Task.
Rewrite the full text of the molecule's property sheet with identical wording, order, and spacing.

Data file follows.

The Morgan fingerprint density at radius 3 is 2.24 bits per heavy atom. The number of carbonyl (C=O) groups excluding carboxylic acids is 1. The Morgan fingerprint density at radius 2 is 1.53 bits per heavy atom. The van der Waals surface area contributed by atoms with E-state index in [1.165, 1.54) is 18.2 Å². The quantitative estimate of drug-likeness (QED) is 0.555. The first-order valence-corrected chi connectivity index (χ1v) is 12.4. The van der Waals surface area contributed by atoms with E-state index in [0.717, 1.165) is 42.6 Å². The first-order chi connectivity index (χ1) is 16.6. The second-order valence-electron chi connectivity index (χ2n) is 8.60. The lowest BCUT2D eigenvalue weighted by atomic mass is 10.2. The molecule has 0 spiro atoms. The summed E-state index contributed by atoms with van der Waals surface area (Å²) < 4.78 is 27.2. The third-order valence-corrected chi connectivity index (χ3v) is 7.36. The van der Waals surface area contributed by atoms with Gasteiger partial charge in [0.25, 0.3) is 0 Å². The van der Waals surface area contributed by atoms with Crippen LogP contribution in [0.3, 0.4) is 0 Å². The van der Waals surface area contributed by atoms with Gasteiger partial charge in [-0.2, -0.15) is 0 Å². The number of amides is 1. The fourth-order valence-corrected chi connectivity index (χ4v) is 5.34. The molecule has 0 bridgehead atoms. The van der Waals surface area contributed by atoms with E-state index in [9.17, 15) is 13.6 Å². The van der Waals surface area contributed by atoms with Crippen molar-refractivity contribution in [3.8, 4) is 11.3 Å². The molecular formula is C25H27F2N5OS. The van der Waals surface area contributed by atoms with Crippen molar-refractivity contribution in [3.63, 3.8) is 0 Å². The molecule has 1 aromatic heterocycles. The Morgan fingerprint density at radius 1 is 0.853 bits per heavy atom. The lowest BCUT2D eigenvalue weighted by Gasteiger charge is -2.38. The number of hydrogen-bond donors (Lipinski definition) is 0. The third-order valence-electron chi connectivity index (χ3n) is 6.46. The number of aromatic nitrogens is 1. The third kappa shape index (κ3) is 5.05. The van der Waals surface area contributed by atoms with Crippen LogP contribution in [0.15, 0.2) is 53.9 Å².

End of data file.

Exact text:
The Morgan fingerprint density at radius 3 is 2.24 bits per heavy atom. The number of carbonyl (C=O) groups excluding carboxylic acids is 1. The Morgan fingerprint density at radius 2 is 1.53 bits per heavy atom. The van der Waals surface area contributed by atoms with E-state index in [1.165, 1.54) is 18.2 Å². The quantitative estimate of drug-likeness (QED) is 0.555. The first-order valence-corrected chi connectivity index (χ1v) is 12.4. The van der Waals surface area contributed by atoms with E-state index in [0.717, 1.165) is 42.6 Å². The first-order chi connectivity index (χ1) is 16.6. The second-order valence-electron chi connectivity index (χ2n) is 8.60. The lowest BCUT2D eigenvalue weighted by atomic mass is 10.2. The molecule has 0 spiro atoms. The summed E-state index contributed by atoms with van der Waals surface area (Å²) < 4.78 is 27.2. The third-order valence-corrected chi connectivity index (χ3v) is 7.36. The van der Waals surface area contributed by atoms with Gasteiger partial charge in [0.25, 0.3) is 0 Å². The van der Waals surface area contributed by atoms with Crippen LogP contribution in [0.3, 0.4) is 0 Å². The van der Waals surface area contributed by atoms with Gasteiger partial charge in [-0.2, -0.15) is 0 Å². The number of amides is 1. The fourth-order valence-corrected chi connectivity index (χ4v) is 5.34. The molecule has 0 bridgehead atoms. The van der Waals surface area contributed by atoms with E-state index in [9.17, 15) is 13.6 Å². The van der Waals surface area contributed by atoms with Crippen molar-refractivity contribution in [3.8, 4) is 11.3 Å². The molecular formula is C25H27F2N5OS. The van der Waals surface area contributed by atoms with Crippen molar-refractivity contribution in [3.63, 3.8) is 0 Å². The molecule has 1 aromatic heterocycles. The Morgan fingerprint density at radius 1 is 0.853 bits per heavy atom. The lowest BCUT2D eigenvalue weighted by Gasteiger charge is -2.38. The number of hydrogen-bond donors (Lipinski definition) is 0. The third-order valence-electron chi connectivity index (χ3n) is 6.46. The number of aromatic nitrogens is 1. The third kappa shape index (κ3) is 5.05. The van der Waals surface area contributed by atoms with Crippen LogP contribution in [0.15, 0.2) is 53.9 Å².